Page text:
The U.S. Department of Health and Human Services (HHS) on Thursday announced the availability of two funding opportunities for community health centers to help build, expand and improve across the country to provide needed care to low-income Americans.
The department said approximately $700 million, authorized by the Affordable Care Act, will be shelled out to support renovation and construction projects, boosting centers’ ability to care for additional patients and creating jobs in those communities.
“For many Americans, community health centers are the major source of care that ranges from prevention to treatment," said HHS Secretary Kathleen Sebelius.
Community health centers are geared toward local employment and economic growth in many under-served and low-income communities.
"These funds will expand our ability to provide high-quality care to millions of people while supporting good paying jobs in communities across the country,” Sebelius added.
In 2010, the centers employed more than 131,000 staff and new funds made available today will help create thousands of jobs nationwide.
“Strengthening the foundation of community health centers is vital if we are to continue providing high-quality care for those who need it most,” said HRSA Administrator Mary K. Wakefield, Ph.D., R.N.
One funding opportunity will provide approximately $600 million to existing health centers across the country for longer-term projects to expand their facilities, hire more employees and serve more patients.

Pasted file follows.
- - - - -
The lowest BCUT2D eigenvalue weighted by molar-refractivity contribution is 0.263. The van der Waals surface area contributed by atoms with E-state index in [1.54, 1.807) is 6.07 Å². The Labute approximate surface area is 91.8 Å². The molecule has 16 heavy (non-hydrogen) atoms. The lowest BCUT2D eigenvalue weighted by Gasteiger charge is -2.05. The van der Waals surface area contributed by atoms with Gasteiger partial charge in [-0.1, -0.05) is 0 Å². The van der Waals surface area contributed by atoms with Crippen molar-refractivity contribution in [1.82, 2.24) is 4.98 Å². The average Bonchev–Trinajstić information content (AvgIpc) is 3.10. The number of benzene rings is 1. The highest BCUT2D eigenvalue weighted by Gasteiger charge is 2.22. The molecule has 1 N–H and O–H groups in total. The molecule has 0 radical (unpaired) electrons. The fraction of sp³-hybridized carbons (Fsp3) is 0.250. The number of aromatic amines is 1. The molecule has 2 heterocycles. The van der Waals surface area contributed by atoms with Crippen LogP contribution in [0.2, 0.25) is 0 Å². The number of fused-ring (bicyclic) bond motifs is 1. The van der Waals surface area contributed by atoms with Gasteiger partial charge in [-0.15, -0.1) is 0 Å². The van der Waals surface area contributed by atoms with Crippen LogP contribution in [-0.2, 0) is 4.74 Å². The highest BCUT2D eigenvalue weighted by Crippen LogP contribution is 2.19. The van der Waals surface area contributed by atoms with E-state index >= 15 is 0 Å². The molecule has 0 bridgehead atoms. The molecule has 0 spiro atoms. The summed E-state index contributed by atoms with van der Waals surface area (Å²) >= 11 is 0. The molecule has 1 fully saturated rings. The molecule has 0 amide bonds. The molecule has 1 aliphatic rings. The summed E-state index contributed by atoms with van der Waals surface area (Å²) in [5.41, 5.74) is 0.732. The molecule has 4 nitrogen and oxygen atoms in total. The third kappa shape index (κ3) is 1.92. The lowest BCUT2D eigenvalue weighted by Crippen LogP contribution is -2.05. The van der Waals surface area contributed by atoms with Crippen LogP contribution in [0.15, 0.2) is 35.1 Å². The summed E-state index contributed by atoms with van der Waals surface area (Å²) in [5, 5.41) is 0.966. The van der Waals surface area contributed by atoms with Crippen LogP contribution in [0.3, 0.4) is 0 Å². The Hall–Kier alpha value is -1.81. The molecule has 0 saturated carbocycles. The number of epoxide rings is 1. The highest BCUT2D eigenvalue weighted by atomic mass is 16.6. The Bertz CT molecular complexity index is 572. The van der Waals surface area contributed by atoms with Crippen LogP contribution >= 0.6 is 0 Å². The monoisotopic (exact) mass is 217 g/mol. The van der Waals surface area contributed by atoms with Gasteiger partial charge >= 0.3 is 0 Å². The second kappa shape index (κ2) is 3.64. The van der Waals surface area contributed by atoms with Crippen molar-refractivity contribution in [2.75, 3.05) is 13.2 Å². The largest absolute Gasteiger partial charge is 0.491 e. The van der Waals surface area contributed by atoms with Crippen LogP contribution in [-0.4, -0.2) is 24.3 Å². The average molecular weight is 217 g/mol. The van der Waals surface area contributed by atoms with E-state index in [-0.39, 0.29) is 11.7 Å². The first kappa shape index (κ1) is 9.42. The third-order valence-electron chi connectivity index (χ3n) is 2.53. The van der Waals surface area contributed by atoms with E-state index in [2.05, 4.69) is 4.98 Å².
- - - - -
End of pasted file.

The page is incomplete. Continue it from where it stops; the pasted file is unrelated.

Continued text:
The second funding opportunity emphasizes shorter-term projects and will provide approximately $100 million to existing health centers to address immediate facility needs.
Currently, more than 8,100 service delivery sites around the country deliver care to nearly 20 million patients regardless of their ability to pay.
This comes after HHS awarded 67 community health center programs in 23 US states and Puerto Rico with grants, totaling $28.8 million.
Those funds, also made available by the Affordable Care Act, would help establish new health service delivery sites to care for an additional 286,000 patients, according to health officials.
“We are making an investment in the health of people and the health of our communities,” said Secretary Sebelius.
“These awards demonstrate a commitment to improving and expanding access to quality health care for local communities. We are removing barriers that stand in the way of affordable and accessible primary health services,” she added.
In October 2010, the Obama administration allocated the first $727 million to help fix up community health centers across the country. The money was to go to 143 centers.
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